Kathmandu is a city of contradictions. Traditional practice coalesces with rapid urbanization in Durbar Square as motorbikes dodge livestock on the narrow streets. The crumbling mortarless brick buildings, hundreds of years old, house stalls selling everything from dried peppers and incense to cellular phones and calling cards.
The entire city is cast in a reddish earthy brown. Dust hangs about everywhere and the thick smog further soils the drab landscape. But this dreary scene only forms the canvas for the explosion of color and pattern exploding from every market stall, temple, and wardrobe. Purples and blues burst from the endless textile stalls, Vivid peppers and fruits are spread across blankets along the streetside, and temples shine with gold, their stone statues of Hindu god’s smeared with bright red dye. But the starkest contradictions play out in the vast human drama of the city where happiness, misery, piety, and greed unfold before you.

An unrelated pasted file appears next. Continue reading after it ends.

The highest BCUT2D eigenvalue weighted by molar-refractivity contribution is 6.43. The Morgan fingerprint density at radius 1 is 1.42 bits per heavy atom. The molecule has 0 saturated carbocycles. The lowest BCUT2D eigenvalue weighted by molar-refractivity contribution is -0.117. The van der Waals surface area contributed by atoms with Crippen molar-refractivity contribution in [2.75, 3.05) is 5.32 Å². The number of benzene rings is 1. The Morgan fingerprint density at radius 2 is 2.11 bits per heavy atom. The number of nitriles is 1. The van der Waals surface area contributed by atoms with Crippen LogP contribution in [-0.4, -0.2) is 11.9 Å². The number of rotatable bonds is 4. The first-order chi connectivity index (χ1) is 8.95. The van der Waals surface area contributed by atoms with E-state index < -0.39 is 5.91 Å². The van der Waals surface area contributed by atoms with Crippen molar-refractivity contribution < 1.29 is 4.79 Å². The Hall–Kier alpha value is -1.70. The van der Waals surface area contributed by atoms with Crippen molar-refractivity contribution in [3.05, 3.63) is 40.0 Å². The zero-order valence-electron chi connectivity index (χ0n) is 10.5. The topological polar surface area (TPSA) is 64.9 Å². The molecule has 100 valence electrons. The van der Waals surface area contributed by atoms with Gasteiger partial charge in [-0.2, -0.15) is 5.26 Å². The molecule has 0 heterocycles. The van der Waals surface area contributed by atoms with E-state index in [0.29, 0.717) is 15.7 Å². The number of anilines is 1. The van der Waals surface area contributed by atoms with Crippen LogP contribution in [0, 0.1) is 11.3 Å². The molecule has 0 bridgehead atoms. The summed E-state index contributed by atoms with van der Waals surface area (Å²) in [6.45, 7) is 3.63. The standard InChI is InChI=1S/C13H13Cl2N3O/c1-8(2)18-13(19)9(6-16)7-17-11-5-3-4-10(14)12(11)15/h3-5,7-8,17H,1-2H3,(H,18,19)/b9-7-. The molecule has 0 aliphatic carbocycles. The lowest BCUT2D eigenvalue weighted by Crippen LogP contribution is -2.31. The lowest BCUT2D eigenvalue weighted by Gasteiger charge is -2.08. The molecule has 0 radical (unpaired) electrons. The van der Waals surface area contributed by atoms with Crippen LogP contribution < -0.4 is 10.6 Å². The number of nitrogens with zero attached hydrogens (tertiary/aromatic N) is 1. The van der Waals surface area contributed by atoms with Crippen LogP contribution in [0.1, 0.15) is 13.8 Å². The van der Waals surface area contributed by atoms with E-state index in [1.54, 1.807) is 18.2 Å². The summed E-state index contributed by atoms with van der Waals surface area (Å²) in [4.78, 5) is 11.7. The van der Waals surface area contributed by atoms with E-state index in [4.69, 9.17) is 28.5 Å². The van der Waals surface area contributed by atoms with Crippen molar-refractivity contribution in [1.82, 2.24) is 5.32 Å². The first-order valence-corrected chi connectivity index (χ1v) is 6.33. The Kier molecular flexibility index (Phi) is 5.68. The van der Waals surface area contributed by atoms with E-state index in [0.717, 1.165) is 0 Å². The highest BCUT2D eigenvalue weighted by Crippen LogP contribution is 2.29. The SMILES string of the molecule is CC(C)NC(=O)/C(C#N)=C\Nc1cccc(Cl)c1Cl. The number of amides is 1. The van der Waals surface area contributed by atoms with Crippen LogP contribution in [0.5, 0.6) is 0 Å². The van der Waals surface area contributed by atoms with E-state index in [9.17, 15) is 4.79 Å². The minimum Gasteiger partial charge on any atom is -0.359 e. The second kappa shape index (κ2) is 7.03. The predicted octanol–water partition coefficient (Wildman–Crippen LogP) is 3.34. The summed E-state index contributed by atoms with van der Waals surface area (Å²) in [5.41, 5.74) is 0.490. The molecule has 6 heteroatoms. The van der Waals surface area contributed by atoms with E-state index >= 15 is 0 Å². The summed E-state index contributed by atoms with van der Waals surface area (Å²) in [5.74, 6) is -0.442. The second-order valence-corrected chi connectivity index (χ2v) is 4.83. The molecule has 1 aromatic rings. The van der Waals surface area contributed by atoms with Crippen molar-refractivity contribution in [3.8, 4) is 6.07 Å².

Silence and calm are at a premium here. The constant noise of traffic, horns, sirens, bells, music, and tractors is only compounded by the inevitable crowd of guides, con artists, salesmen, and begging street children a westerner will attract. When you do manage to sneak a moment of calm the contrast is as pleasant as it is drastic. Wandering aimlessly through the chaotic maze like neighborhood in and around Durbar square, I would occasionally find myself alone in the deserted courtyard of some small temple or a potter’s work area. These brief yet refreshing respites from the noise seemed to increase the charming beauty of the spaces, a brief glimpse of a softer, gentler Kathmandu playing out behind its red stone walls.